Bernie Sanders Worries Impeachment Could Lead To Trump Saying He’s “Vindicated”

"I have my doubts that any Republican, or very few, would vote against him," Sanders told reporters.

DAVENPORT, Iowa — Bernie Sanders made some of his most pointed comments in support of impeaching Donald Trump on Tuesday, saying he believed the president had committed a number of impeachable offenses, but also expressed deep misgivings about supporting a move that could embolden Republican voters only to fall short of success in Congress.

“Enough is enough,” Sanders said before reiterating his previous call for an impeachment inquiry by the Judiciary Committee in the House of Representatives.

The Vermont senator, taking questions at a press conference here in Iowa on Tuesday, declined to commit on supporting impeachment if it came to a vote in the Senate, saying that it would be “irresponsible” to do so before reviewing the evidence and findings that would come from a formal inquiry.

“I believe that there are impeachable offenses. That's my view. But my view is not good enough,” Sanders said, citing concerns about obstruction of justice in the Robert Mueller investigation, possible violations of the Constitution’s emoluments clause, and the new allegations around Trump and Ukraine.

“I happen to believe that there are grounds to do it. But you have to lay it out.”

The new tone on impeachment comes after days of reporting about a call Trump had with Ukraine’s president in July that in part concerned Hunter Biden, Joe Biden’s son. On the call, Trump reportedly pressed President Volodymyr Zelensky to investigate Hunter Biden, who had been on the board of a Ukrainian natural gas company while his father was serving as vice president. At the time of the call, which reportedly raised a whistleblower’s alarms, the US was holding back military aid to Ukraine, driving concerns that the aid was being used as leverage in Trump’s bid to hurt a political rival. Trump on Tuesday acknowledged that he directed the aid to be withheld, but told reporters he did so because he wanted Europe to step up and contribute more.

When asked if he believed Democrats should avoid wading into questions about Hunter Biden — like when he told voters during a 2016 debate that he’d rather talk about the issues facing Americans than Hillary Clinton’s “damn emails” — Sanders said only he didn’t know enough about the subject to comment.

“I know I’m a little bit old-fashioned. I like to see the evidence before I talk about things. I read the papers and I read what I read,” said Sanders. “But I don’t know that I know enough at this point to make any definitive statement."

Sanders, 78, made the remarks at a previously scheduled press conference where he was slated to talk about his workplace democracy platform. The event, held at a small lodge in Davenport, Iowa, was the fifth stop of a two-day “Bernie Beats Trump” tour through counties that voted for Barack Obama in 2008 and 2016 before flipping to Trump.

Sanders has been more hesitant than some of his rivals on impeachment, expressing concerns about whether House Democrats should proceed with an impeachment vote when Republicans, he says, would back Trump regardless of what an inquiry might find.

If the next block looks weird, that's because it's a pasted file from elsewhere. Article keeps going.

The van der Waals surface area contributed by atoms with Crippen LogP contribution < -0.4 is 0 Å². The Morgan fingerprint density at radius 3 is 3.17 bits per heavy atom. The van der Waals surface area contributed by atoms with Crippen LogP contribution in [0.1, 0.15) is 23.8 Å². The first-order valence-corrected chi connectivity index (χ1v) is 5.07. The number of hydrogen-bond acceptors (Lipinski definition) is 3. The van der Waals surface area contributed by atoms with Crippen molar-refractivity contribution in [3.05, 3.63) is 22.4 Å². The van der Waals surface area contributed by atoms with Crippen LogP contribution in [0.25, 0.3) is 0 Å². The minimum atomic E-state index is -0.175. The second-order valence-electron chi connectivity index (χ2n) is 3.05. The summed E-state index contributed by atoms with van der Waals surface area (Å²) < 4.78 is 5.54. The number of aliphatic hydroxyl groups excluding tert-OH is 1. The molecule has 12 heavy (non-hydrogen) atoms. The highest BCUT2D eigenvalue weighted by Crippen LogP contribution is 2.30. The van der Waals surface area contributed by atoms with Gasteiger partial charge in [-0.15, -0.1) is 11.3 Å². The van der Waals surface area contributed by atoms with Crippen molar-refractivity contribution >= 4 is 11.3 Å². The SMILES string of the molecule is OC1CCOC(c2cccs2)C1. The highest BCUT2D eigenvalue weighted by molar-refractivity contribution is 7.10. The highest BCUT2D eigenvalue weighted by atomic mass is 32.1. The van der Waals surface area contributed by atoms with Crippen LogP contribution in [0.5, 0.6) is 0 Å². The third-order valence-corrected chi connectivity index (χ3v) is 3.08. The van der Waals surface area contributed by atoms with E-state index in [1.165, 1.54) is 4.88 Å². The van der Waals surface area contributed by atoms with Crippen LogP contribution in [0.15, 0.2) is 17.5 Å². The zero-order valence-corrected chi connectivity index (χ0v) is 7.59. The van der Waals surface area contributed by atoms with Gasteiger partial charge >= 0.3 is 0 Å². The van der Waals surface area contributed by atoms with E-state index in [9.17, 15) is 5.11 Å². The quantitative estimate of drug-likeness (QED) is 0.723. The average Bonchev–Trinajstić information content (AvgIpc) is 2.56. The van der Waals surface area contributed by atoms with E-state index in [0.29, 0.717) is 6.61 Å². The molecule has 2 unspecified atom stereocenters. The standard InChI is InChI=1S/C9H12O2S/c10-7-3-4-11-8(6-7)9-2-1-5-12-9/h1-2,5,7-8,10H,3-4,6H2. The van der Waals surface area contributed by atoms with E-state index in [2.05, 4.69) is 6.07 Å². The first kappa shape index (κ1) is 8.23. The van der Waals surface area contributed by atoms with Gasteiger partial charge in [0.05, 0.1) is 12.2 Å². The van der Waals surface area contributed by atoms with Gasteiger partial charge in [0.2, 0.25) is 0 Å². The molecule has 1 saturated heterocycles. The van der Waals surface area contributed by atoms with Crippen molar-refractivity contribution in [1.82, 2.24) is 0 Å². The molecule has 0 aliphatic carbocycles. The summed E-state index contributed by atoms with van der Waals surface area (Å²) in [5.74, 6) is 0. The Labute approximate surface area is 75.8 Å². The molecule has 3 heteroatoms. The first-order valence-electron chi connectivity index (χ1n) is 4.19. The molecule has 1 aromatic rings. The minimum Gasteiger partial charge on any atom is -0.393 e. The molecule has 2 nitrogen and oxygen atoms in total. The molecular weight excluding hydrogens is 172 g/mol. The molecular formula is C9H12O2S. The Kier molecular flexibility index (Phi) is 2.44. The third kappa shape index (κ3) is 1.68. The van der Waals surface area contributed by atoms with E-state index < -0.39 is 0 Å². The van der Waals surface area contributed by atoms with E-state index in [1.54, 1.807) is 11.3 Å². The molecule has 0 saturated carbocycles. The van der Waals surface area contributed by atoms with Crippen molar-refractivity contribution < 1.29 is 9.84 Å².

“Here’s the dilemma that you have,” Sanders told reporters on Tuesday. “Now I don’t know — I’ll tell you that my gut is that the average Republican in the Senate and the House is totally intimidated by President Trump. And at this particular point, I have my doubts, like you all. I have my doubts that any Republican, or very few, would vote against him.”

“My fear,” Sanders said, is that if an impeachment vote failed in the Republican-controlled Senate, where it would need two-thirds support to pass, “I know and you know what [Trump] will do: ‘I am vindicated! … I am vindicated!’ And I think that is a fact that has to be taken into consideration.”

“But what do you do when you have a president who has acted in an unconstitutional way? If that is the findings,” Sanders added. “Again, I don’t want to judge it. I think that is the face. But there is a process that has to take place.”

In late May, after the release of Robert Mueller’s report into Russian interference in the 2016 election, Sanders said, “it may be time at least to begin the process through the Judiciary Committee to determine whether or not there are impeachment proceedings.” When addressing the subject, on Tuesday and at past events, Sanders is careful to stress that he supports impeachment inquiries — though not necessarily impeachment itself — “to determine whether or not Trump has committed impeachable offenses,” as he put it at a campaign rally in Nevada this summer.

He has also suggested that Trump might want to be impeached because he knows it’s unlikely he would lose in the Senate. “He may think that it works for him politically,” Sanders said in May.

Other leading Democratic presidential candidates have escalated pressure on congressional Democrats to begin impeachment this week. Elizabeth Warren, who has backed impeachment for months, called Congress “complicit” for not already beginning proceedings against Trump. Kamala Harris, who frequently talks about “prosecuting the case” against Trump in her campaign, tweeted Monday night that “it’s time to impeach.” Biden is scheduled to address reporters Tuesday afternoon and is expected to say Congress “has no choice but to impeach” if the president does not comply with Congress’ requests for information related to the Ukraine call and other investigations.

Already this week, a wave of House Democrats have come out in support of impeaching Trump, including first-year Democrats who won in Republican districts last fall. House Speaker Nancy Pelosi is expected to make a statement on impeachment later Tuesday evening, after meetings with other senior House Democrats.


Sanders' age was misstated in an earlier version of this post.

Topics in this article

Skip to footer